Canada (formerly Gray) Jay. Photo: Martin Smart/Alamy

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The Gray Jay Will Officially Be Called the Canada Jay Again

And as it turns out, the bird's name should have been switched back more than 50 years ago.

Last year, the Gray Jay found itself at the center of a controversy when, despite losing to the Common Loon in a popular vote, the Royal Canadian Geographic Society chose it as the national bird of Canada. None of the hoopla ended up mattering, though, because afterward the Canadian government made it clear that it wasn’t actively looking to create any more national symbols.

But now, thanks to the hard work of some longtime Gray Jay fans who supported the bird's national bid, the Canadian government has one more reason to take a second look at Perisoreus canadensis: its new, very patriotic name.

This week, the American Ornithological Society, a scientific body that’s responsible for the classification and naming of birds in North America, agreed to officially change the name of the Gray Jay to Canada Jay. The history of the name “Canada Jay” runs deep: It was the name Perisoreus canadensis had gone by from at least 1831 to 1957, and it was the name John J. Audubon used on his original, hand-engraved plates.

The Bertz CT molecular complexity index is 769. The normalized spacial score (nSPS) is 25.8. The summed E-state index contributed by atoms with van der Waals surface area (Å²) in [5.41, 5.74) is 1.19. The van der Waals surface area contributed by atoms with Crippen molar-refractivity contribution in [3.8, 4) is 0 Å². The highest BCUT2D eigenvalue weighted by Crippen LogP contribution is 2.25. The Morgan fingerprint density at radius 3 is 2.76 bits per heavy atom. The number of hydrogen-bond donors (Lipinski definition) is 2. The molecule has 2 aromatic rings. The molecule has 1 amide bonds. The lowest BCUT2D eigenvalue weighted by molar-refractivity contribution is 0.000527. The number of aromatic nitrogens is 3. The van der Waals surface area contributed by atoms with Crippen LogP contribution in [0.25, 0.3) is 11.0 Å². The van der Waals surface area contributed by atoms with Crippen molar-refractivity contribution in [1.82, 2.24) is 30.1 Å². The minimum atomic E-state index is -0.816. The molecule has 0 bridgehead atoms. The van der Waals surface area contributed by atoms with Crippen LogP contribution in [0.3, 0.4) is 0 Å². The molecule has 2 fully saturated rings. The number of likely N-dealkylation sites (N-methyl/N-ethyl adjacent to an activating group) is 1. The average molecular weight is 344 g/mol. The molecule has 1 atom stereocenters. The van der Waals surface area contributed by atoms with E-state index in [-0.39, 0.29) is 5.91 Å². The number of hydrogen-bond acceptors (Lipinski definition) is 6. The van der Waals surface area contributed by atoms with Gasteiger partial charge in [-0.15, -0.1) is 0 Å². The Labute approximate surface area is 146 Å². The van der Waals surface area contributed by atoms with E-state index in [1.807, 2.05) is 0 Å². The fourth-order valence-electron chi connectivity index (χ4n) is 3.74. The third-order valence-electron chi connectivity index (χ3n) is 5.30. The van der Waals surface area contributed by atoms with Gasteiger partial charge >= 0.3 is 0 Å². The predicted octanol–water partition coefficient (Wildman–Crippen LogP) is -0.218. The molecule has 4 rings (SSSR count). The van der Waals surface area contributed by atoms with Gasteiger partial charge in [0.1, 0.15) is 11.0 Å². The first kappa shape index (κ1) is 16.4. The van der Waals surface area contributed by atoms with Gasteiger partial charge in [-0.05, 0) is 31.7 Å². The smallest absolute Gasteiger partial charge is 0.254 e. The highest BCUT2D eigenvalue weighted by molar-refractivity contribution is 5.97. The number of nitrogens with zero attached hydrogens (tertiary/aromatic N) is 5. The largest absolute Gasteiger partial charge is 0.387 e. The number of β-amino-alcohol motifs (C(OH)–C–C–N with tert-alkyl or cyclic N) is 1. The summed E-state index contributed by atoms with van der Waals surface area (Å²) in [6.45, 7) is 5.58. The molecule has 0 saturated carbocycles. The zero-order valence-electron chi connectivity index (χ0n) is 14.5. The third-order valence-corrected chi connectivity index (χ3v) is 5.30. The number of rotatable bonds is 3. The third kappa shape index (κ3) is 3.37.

The announcement came about six months after Dan Strickland, who has been studying Canada Jays since 1967, and six other bird experts submitted a deeply researched proposal to the AOS, outlining why they thought the bird’s name needed to be changed.

Strickland’s research, which involved flying to Washington, D.C. to sift through the American Ornithological Society’s archives from the mid-1900s, took him deep into the intricacies—and sometimes arbitrary decisions—of the American Ornithological Union’s process for assigning common names to species. What he found was that there was little reason the AOS shouldn’t change the name back to Canada Jay. In fact, the bird's name should have already been changed.